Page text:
It’s also a bit hard to swallow Amirpour’s artistic pretensions, as she drowns the film in overreaching symbolism. We are meant to be enraptured by the loaded symbolism of eggs and balloons and plums, suggesting innocence or potency or freedom. These symbols go largely uninterrogated by the surrounding action of the film. The aesthetic plays heavily to a hipster retro fetishisation, including references to 1950s greasers and sad late-century minimalism. The film loves its shots of oil rigs, its point of view takes, and its metaphors for exile. It follows the logic of a dream, but contains none of its compelling urgency or meaning. Many will object to the manner in which the film lingers over every element, as if it has nothing else to do. The performances of the cast are adequate to the task; with many of actors struggling with the unrewardingly broad archetypes they have been thrown into (abused prostitute who can’t quit, for example). The film desperately, desperately tries for noir cool and becomes intensely grating as a result – particularly in the final scenes, where our characters drive off into the night. ‘Idiots and rich people are the only ones who think things can change the world’ one character remarks, in a line that could easily have been struck off the first draft of a Chandler novel by a judicious editor.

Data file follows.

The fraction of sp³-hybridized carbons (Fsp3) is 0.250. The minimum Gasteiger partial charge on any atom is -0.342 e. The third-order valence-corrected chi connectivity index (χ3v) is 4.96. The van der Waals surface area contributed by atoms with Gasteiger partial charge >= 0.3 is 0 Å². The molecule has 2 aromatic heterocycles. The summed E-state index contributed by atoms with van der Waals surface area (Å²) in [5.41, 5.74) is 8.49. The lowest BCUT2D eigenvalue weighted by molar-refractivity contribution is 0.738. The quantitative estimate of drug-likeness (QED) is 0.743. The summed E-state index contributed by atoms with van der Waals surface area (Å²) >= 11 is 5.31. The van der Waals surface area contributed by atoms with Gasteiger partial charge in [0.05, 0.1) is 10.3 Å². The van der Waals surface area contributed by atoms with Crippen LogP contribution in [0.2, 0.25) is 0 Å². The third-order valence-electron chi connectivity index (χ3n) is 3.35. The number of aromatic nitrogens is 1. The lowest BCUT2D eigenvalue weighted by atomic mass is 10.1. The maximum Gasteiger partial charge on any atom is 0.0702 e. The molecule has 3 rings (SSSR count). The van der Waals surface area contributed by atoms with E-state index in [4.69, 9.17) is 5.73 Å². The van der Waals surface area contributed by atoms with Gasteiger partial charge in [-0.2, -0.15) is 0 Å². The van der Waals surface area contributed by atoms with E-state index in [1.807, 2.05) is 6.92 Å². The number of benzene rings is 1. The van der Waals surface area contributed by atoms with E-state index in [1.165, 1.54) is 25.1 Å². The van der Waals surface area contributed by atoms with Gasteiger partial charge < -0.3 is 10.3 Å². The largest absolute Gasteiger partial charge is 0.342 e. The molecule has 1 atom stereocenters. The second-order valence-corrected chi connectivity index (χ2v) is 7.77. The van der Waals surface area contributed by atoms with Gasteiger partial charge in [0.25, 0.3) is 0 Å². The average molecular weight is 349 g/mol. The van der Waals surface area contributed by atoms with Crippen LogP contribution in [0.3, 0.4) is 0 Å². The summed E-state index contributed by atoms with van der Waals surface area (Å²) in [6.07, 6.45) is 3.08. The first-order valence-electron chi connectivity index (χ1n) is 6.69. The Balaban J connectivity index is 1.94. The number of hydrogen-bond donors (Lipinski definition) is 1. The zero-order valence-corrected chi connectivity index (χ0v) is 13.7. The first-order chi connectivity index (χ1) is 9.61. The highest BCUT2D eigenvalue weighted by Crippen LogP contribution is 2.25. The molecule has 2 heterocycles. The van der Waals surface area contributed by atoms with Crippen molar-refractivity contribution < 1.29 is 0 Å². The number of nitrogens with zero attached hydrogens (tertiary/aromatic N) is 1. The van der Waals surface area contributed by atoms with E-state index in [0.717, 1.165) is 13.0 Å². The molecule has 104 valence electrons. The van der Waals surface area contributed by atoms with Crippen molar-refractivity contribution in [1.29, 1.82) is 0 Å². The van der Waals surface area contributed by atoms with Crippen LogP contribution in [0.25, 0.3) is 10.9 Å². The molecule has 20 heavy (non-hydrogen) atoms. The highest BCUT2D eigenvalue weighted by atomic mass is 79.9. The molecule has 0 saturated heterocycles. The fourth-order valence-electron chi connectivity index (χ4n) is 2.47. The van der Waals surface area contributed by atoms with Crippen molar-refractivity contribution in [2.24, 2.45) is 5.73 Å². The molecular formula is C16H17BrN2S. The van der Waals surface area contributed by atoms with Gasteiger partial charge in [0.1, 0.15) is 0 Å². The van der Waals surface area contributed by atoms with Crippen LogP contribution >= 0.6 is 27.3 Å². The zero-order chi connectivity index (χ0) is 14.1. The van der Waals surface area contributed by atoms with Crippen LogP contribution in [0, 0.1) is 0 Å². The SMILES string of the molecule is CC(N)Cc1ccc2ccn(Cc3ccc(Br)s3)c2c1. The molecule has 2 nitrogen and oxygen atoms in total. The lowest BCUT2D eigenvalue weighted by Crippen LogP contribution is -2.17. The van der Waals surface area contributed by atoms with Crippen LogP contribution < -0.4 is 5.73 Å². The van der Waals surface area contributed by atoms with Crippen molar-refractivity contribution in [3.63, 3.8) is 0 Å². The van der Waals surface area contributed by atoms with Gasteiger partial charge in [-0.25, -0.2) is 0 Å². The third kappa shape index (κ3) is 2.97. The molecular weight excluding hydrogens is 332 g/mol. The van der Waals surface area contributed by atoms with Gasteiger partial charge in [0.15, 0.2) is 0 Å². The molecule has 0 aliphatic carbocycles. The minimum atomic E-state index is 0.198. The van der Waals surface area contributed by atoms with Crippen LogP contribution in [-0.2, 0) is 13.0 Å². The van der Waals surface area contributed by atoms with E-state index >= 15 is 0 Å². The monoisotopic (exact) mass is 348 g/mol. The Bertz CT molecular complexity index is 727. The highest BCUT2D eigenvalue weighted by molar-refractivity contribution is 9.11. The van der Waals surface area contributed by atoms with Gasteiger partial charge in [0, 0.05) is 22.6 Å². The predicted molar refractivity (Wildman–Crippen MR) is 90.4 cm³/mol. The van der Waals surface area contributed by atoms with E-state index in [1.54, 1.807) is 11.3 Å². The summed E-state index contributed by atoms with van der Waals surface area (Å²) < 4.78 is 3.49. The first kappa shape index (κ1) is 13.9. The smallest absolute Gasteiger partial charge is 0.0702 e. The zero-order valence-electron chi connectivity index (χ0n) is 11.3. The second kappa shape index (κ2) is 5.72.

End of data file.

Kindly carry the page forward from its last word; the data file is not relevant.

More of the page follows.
Which is all the more a shame, because Amirpour can be a stunning director when she drags herself away from cliché and vacuity. The power of her compositions are self-apparent, and some elements – such as a bridge over an unexplained pile of bodies – genuinely work as a startling but subtle and surreal statements. A Girl Walks Home at Night wants to be a feminist, ex-patriot reclamation of its own material; but it is far too languid and blank a film to move beyond being stylish, but empty.
Rating: Two and a half stars.